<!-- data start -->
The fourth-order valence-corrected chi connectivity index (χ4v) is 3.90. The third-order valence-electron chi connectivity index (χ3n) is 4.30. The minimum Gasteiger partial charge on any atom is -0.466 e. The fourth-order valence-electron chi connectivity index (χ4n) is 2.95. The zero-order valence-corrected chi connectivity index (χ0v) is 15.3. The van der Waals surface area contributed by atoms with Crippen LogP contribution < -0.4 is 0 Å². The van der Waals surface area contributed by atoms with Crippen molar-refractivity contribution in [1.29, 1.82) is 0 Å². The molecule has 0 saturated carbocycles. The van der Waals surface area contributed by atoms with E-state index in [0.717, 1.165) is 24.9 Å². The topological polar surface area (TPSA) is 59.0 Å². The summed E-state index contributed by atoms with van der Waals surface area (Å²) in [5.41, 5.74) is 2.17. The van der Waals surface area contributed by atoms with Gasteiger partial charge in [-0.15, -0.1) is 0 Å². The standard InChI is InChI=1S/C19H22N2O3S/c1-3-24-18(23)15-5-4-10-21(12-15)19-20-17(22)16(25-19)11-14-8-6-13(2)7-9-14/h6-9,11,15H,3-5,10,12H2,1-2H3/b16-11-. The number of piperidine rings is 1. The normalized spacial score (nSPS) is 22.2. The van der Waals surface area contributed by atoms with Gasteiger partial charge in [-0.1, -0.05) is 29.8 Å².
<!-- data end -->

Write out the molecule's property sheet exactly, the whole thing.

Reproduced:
The fourth-order valence-corrected chi connectivity index (χ4v) is 3.90. The third-order valence-electron chi connectivity index (χ3n) is 4.30. The minimum Gasteiger partial charge on any atom is -0.466 e. The fourth-order valence-electron chi connectivity index (χ4n) is 2.95. The zero-order valence-corrected chi connectivity index (χ0v) is 15.3. The van der Waals surface area contributed by atoms with Crippen LogP contribution < -0.4 is 0 Å². The van der Waals surface area contributed by atoms with Crippen molar-refractivity contribution in [1.29, 1.82) is 0 Å². The molecule has 0 saturated carbocycles. The van der Waals surface area contributed by atoms with E-state index in [0.717, 1.165) is 24.9 Å². The topological polar surface area (TPSA) is 59.0 Å². The summed E-state index contributed by atoms with van der Waals surface area (Å²) in [5.41, 5.74) is 2.17. The van der Waals surface area contributed by atoms with Gasteiger partial charge in [-0.15, -0.1) is 0 Å². The standard InChI is InChI=1S/C19H22N2O3S/c1-3-24-18(23)15-5-4-10-21(12-15)19-20-17(22)16(25-19)11-14-8-6-13(2)7-9-14/h6-9,11,15H,3-5,10,12H2,1-2H3/b16-11-. The number of piperidine rings is 1. The normalized spacial score (nSPS) is 22.2. The van der Waals surface area contributed by atoms with Gasteiger partial charge in [-0.1, -0.05) is 29.8 Å².